Tension headaches are a nearly universal affliction. They are characterized by dull, non-pulsatile discomfort on both sides of the temples and forehead. They typically last for 30-60 minutes, but they can go on for days. Tension headaches affect at least 40% of adults in any given year. Nearly 80% of adults have experienced at least one during the course of their lifetimes.
It’s amazing therefore, that scientists don’t yet understand what causes them.
To be sure, scientists and those who’ve experienced tension headaches know when they tend to occur and what things trigger them.
Tension headaches occur most commonly in the early morning and late afternoon. The morning variety is often triggered by lack of sleep, awkward sleeping positions, hangovers and caffeine withdrawal.
Afternoon tension headaches are triggered by poor posture or airborne irritants in the office, eyestrain from looking at a computer screen all day, teeth grinding, and plain-old everyday stress (see YouTube video, above). The hypoglycemia associated with missed lunches is another culprit, as is excessive caffeine intake.
But What Causes Them?
This is what scientists don’t yet understand. For years, the prevailing theory was that muscle tension, especially in the neck and shoulders, caused tension headaches. That theory has been disproven by studies in which tools that measure muscle contractions revealed no correlation between muscle tension and headaches.
Today, the prevailing belief is that the tension-type headache is caused by abnormalities in parts of the brain that perceive pain. These poorly understood abnormalities render the brain hypersensitive to the inputs it receives (similar mechanisms are also thought to be involved in fibromyalgia, a disorder characterized by diffuse bodily sensations of pain).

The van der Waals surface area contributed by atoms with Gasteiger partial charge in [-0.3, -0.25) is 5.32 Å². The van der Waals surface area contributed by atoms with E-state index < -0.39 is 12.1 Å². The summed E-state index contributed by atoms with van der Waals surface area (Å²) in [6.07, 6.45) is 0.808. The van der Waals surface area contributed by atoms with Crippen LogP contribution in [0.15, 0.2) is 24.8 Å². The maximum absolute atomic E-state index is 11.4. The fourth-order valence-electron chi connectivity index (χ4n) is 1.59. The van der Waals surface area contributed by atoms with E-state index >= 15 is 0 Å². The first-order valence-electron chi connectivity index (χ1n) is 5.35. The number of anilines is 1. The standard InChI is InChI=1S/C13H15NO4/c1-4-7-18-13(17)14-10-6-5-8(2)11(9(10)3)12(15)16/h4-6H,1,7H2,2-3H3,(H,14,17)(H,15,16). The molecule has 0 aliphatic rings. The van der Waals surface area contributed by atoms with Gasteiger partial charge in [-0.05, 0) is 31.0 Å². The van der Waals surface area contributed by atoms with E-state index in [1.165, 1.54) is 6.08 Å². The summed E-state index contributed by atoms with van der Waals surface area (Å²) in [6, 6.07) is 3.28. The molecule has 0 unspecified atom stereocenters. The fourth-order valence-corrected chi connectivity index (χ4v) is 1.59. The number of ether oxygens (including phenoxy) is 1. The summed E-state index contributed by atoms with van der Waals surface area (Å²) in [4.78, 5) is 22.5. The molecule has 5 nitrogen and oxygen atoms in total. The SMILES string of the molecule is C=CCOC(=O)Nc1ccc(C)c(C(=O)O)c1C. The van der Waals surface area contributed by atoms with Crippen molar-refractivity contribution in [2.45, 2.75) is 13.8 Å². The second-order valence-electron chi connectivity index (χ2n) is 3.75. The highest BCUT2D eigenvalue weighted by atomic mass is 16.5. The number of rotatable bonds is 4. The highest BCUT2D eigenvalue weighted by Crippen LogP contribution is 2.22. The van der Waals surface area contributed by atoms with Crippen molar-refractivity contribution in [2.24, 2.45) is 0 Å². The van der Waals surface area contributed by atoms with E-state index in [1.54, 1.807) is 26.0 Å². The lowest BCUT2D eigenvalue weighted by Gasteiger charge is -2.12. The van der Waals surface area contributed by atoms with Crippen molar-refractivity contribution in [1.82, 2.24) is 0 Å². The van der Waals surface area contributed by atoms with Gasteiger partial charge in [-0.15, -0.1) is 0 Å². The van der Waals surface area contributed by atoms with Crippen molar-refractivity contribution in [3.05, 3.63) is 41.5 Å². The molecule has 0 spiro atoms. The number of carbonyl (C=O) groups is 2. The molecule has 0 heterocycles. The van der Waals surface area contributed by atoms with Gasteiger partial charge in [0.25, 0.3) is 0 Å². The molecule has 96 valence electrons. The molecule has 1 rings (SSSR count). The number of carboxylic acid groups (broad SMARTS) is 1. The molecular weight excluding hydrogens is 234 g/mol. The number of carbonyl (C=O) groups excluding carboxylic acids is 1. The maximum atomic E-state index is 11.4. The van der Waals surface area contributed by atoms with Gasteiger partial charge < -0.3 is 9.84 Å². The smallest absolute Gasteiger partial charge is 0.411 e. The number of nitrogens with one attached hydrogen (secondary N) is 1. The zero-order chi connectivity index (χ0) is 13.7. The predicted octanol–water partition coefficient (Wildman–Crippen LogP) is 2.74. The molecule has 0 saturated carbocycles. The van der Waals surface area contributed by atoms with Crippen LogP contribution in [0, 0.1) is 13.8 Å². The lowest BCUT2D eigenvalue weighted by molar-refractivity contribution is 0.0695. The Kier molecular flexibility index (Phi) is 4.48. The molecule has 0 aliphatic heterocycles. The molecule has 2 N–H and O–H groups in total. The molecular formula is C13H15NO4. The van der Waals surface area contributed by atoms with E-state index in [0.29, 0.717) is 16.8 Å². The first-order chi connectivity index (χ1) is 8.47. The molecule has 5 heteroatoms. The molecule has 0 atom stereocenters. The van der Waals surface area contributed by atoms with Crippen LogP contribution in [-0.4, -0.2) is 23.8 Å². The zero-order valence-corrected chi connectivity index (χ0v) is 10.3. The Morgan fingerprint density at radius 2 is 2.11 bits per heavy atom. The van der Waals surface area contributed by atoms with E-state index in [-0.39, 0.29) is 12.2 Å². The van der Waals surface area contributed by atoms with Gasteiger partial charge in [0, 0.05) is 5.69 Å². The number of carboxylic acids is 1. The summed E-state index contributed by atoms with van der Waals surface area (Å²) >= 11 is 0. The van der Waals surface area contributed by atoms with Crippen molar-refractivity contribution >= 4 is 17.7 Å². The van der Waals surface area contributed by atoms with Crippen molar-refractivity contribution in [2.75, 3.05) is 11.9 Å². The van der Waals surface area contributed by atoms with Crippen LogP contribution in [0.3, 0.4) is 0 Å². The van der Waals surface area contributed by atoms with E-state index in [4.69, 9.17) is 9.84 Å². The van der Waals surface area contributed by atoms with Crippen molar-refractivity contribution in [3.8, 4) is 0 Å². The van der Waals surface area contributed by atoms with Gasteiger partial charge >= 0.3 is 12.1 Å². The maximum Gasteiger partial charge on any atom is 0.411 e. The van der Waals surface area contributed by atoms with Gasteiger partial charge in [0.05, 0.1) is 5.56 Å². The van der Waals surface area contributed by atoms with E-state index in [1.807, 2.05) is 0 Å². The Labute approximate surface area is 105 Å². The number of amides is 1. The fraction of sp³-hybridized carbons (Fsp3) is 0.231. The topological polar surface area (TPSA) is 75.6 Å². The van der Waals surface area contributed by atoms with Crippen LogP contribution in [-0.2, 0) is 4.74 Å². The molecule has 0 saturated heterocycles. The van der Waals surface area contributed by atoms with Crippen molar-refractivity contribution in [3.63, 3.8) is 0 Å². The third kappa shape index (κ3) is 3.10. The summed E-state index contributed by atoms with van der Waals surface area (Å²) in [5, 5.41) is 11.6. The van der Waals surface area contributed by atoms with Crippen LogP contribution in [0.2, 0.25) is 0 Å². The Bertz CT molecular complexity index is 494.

Typically, tension headaches sufferers just “bear with them” until they subside, or use OTC pain killers like aspirin, acetaminophen and ibuprofen for quick relief. These drugs usually work, but taking them more than 10 days per month can precipitate so-called “rebound” or “medication-overuse” headaches, which feel like the tension headaches they’re supposed to treat.
Tricyclic antidepressants like imipramine and amitriptyline appear to prevent tension-type headaches in people who get them frequently. They are effective in much lower doses than what is required to treat depression. Even in these lower doses however, tricyclics are associated with side effects like drowsiness and dizziness. Other drugs like muscle relaxants, anti-epileptic drugs and even anti-migraine drugs have been used to prevent tension headaches.
There also is some evidence that regular aerobic exercise, a sensible diet (including less caffeine and alcohol), yoga, massage, biofeedback and acupuncture can be effective.
Could it be Cancer?
Well, nearly ¾ of brain tumors present with symptoms similar to those of a tension headache. Then again, only about one in 200 patients who present to physicians for the evaluation of a headache are found to have a tumor.
That said, folks who have a chronic headache, frequent headaches, and headaches associated with neurological symptoms should see their doctors. The same applies for those who haven’t had success controlling their headaches with an occasional OTC pain reliever and the lifestyle changes mentioned above, and those who are worried about, or simply want more information about their headaches.
That’s what physicians are there for!